Here's why Trump will be remembered as 'the worst president America has ever had': historian
The Trump era — much to the delight of President Donald Trump's liberal and progressive critics, as well as Never Trumpers — will come to an end this week when Joe Biden is sworn in as president of the United States and former Sen. Kamala Harris is sworn in as vice president. Tim Naftali, a history professor at New York University, looks back on Trump's presidency in an article published by The Atlantic the day before Biden's inauguration — and lays out some reasons why he considers Trump the worst president in U.S. history.
Trump is the 45th president of the U.S., and Biden will be the 46th. Saying that Trump was worse than all 44 of the presidents who came before him is saying a lot, but Naftali offers a lot of history to back up his argument.
"As his four years in office draw to an end," Naftali writes, "there's only one title to which he can lay claim: Donald Trump is the worst president America has ever had."
The NYU professor goes on to say that a U.S. president serves as "head of state, head of government and commander in chief" and promises to "preserve, protect and defend the Constitution of the United States."
"Trump was a serial violator of his oath — as evidenced by his continual use of his office for personal financial gain — but focusing on three crucial ways in which he betrayed it helps clarify his singular historical status," Naftali explains. "First, he failed to put the national security interests of the United States ahead of his own political needs. Second, in the face of a devastating pandemic, he was grossly derelict, unable or unwilling to marshal the requisite resources to save lives while actively encouraging public behavior that spread the disease. And third, held to account by voters for his failures, he refused to concede defeat and instead instigated an insurrection, stirring a mob that stormed the Capitol."
Three particular failures secure Trump’s status as the worst chief executive ever to hold the office. https://t.co/3bXiZrir90— Jesse Damiani (@Jesse Damiani)1611054662.0
Naftali notes that some historians have slammed Warren G. Harding as the worst president in U.S. history. Others hold Franklin Pierce, Andrew Johnson and James Buchanan in low regard.
"Does Trump have any modern competitors for the title of worst president?," Naftali writes. "Like Harding, a number of presidents were poor executors of the office. President Woodrow Wilson was an awful man who presided over an apartheid system in the nation's capital, largely confined his support for democracy abroad to White nations, and then mishandled a pandemic. President Herbert Hoover helped drive the U.S. economy into the ground during the Great Depression, because the economics he learned as a young man proved fundamentally wrong."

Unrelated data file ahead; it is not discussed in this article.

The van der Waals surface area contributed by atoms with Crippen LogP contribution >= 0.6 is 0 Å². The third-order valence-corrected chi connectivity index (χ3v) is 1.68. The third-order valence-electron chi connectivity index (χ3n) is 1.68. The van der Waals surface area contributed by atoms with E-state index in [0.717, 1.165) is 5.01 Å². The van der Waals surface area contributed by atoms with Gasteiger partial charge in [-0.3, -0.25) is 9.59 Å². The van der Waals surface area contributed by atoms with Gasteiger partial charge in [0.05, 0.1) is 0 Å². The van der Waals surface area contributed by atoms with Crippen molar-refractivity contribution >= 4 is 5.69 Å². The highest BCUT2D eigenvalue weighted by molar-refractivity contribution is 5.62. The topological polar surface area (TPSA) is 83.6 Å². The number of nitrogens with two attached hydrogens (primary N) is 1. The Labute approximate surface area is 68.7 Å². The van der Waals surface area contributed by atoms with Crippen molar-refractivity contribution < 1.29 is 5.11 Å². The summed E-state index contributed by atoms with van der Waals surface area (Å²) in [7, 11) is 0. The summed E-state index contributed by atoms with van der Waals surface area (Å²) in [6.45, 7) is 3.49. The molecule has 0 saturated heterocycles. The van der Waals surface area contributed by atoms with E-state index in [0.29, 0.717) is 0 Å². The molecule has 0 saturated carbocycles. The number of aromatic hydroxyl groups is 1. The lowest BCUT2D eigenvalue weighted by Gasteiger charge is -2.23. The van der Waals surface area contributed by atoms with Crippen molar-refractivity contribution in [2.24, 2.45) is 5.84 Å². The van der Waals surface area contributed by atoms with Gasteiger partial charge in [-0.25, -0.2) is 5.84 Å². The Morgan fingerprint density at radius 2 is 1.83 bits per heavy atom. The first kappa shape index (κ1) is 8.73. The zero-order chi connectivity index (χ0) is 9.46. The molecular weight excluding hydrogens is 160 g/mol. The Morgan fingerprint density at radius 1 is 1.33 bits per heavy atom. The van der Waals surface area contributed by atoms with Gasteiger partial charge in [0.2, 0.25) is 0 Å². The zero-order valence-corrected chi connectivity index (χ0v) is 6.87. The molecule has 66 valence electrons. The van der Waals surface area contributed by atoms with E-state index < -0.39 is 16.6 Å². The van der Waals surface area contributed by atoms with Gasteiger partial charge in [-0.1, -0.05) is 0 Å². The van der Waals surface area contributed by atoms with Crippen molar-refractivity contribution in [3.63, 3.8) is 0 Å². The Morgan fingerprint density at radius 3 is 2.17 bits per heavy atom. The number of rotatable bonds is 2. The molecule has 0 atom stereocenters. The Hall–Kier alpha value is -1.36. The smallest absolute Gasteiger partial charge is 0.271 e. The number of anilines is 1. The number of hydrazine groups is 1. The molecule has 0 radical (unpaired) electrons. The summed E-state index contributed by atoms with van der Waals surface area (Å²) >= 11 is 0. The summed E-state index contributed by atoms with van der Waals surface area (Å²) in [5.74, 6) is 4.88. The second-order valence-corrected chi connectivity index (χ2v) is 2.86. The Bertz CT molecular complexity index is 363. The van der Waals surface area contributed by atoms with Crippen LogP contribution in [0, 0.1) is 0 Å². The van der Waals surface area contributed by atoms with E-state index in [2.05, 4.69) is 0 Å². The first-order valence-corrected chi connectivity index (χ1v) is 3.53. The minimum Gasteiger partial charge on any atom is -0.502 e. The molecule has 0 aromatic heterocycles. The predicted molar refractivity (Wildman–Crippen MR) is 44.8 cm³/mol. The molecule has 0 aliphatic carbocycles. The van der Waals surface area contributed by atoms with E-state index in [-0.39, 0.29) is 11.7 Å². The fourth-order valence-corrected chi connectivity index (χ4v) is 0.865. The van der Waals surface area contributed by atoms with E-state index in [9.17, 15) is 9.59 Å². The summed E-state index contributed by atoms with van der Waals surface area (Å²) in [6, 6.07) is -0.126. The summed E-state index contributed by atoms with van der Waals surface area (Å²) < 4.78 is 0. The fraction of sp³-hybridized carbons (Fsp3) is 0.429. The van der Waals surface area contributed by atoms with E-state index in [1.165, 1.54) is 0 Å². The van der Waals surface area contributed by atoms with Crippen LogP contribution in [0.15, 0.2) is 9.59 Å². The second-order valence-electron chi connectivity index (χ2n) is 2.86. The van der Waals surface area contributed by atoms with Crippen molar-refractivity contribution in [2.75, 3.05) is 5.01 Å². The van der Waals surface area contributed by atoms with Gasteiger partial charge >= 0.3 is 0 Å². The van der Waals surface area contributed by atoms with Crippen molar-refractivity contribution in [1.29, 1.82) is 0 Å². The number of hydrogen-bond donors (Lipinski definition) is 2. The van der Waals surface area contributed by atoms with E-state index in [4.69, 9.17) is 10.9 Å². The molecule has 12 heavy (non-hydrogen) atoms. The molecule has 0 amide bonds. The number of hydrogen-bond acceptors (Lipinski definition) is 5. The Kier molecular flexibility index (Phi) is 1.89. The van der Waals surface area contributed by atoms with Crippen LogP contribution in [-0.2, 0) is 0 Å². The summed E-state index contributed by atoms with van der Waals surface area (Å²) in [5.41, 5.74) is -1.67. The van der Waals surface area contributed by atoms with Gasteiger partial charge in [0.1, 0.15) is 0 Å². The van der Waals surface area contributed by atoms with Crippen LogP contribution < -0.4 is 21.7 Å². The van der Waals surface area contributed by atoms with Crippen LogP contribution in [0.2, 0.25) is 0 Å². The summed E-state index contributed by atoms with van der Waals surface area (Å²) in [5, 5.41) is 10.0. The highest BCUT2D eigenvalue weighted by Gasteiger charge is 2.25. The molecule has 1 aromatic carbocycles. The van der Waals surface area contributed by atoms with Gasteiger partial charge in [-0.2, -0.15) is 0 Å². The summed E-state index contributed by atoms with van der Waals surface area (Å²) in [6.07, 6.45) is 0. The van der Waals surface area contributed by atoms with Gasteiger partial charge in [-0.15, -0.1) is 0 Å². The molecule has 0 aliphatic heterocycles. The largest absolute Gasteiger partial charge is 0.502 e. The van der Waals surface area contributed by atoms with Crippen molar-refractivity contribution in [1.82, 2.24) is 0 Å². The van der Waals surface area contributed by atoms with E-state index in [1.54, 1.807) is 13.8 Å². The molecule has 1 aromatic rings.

Naftali continues, "President George W. Bush's impulse after 9/11 to weaken American civil liberties in the name of protecting them, and his blanket approval of interrogation techniques universally considered torture, left Americans disillusioned and impeded the struggle to deradicalize Islamists…. And then there's Richard Nixon. Before Trump, Nixon set the standard for modern presidential failure as the first president forced from office, who resigned ahead of impeachment. And in many ways, their presidencies have been eerily parallel. But the comparison to Nixon reveals the ways in which Trump's presidency has been not merely bad, but the very worst we have ever seen."
Trump's many failures, Naftali adds, range from his "serial subservience to foreign strongmen such as Recep Tayyip Erdoğan of Turkey, Kim Jong Un of North Korea, and, of course, Russia's Vladimir Putin" to his "effort to squeeze the Ukrainians to get dirt on his likely opponent in 2020, the cause of his first impeachment" to his disastrous response to the coronavirus pandemic.
Naftali observes, "The COVID-19 pandemic… will have killed at least 400,000 Americans by the time he leaves office. In his inaugural address, Trump vowed an end to 'American carnage,' but in office, he presided over needless death and suffering. Trump's failure to anticipate and then respond to the pandemic has no equivalent in Nixon's tenure; when Nixon wasn't plotting political subversion and revenge against his perceived enemies, he could be a good administrator."
Trump's presidency, Naftali laments, is ending with "his role as the chief instigator of the attempted insurrection of January 6," which went "far beyond" Nixon and the Watergate scandal.
"If Trump is now the worst president we have ever had," Naftali writes, "it's up to every American to ensure that no future chief executive ever exceeds him."
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